Adobe Acrobat JavaScript flaw exploit in the wild

Computer researchers at Johns Hopkins University have discovered a flaw within most recent version of Adobe's Reader and Acrobat software applications that could allow hackers to take control of vulnerable systems.

"Adobe categorizes this as an critical issue and recommends affected users update their installations," Adobe said in an advisory today.

There are reports that the exploit is in the wild, which both Adobe and security firm Secunia appear to be taking seriously.

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The problem affects Acrobat and Reader versions 7.0.9 and earlier, as well as versions 8.0 through 8.1.2. Adobe disclosed the vulnerability on Monday in conjunction with the release of a security update for the current version, which is 8.1.2.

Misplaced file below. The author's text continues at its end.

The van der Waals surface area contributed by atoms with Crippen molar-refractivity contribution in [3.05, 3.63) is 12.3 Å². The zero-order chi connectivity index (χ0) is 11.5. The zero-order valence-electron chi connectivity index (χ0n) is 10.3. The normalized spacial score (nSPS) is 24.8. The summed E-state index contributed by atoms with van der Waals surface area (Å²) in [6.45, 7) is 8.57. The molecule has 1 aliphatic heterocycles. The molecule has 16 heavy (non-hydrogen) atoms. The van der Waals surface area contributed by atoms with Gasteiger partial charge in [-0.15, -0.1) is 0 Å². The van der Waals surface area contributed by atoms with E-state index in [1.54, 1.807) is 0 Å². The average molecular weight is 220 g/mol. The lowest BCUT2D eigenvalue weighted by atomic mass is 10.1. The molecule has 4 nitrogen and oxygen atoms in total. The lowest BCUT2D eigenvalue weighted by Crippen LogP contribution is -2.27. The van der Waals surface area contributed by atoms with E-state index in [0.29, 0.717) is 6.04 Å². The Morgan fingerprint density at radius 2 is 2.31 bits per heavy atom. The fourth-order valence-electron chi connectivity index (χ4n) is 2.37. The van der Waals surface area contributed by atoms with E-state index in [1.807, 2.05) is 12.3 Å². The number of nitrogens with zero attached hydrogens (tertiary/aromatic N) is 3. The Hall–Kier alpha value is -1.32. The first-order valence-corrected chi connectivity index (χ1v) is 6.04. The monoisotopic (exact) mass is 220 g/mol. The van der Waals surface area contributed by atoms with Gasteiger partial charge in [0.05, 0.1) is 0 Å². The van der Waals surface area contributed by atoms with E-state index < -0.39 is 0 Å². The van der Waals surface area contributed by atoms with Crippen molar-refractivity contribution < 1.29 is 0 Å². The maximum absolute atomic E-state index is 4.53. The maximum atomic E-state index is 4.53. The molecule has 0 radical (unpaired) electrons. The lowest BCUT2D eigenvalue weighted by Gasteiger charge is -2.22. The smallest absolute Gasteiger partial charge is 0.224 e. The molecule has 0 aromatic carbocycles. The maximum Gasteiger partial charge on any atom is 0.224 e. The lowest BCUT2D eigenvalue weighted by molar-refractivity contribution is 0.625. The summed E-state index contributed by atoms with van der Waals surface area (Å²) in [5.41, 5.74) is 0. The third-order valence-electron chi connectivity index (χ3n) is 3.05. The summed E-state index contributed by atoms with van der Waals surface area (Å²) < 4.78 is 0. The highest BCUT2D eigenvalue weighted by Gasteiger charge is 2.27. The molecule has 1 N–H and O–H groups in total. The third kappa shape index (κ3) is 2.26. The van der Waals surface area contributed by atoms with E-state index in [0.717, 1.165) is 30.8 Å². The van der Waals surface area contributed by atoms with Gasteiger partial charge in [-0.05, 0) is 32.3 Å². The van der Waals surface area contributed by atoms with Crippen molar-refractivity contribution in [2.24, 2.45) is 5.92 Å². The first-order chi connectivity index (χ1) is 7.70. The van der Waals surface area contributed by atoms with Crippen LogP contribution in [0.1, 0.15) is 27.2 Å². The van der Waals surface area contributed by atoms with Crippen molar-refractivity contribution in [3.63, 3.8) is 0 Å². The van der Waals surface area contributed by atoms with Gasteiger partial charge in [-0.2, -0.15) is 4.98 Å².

Users of version 7.1 are not affected by the vulnerability, and Adobe says Acrobat and Reader 9 which are due out in July are also immune.

According to a security bulletin by SecurityFocus, user input is not sanitized correctly. Essentially, an attacker could launch code remotely, which would in turn allow him to take control of an affected system.

More specifically, the problem is related to an input validation issue with JavaScript usage in either product. Indeed, JavaScript can be embedded in PDF files, so a JavaScript problem need not necessarily be browser-based.

SecurityFocus said the issue could be related to another earlier reported flaw late last month which involved a remote denial-of-service issue. At the time it was not known if code execution would be possible. That flaw affected similar versions of Adobe Reader.

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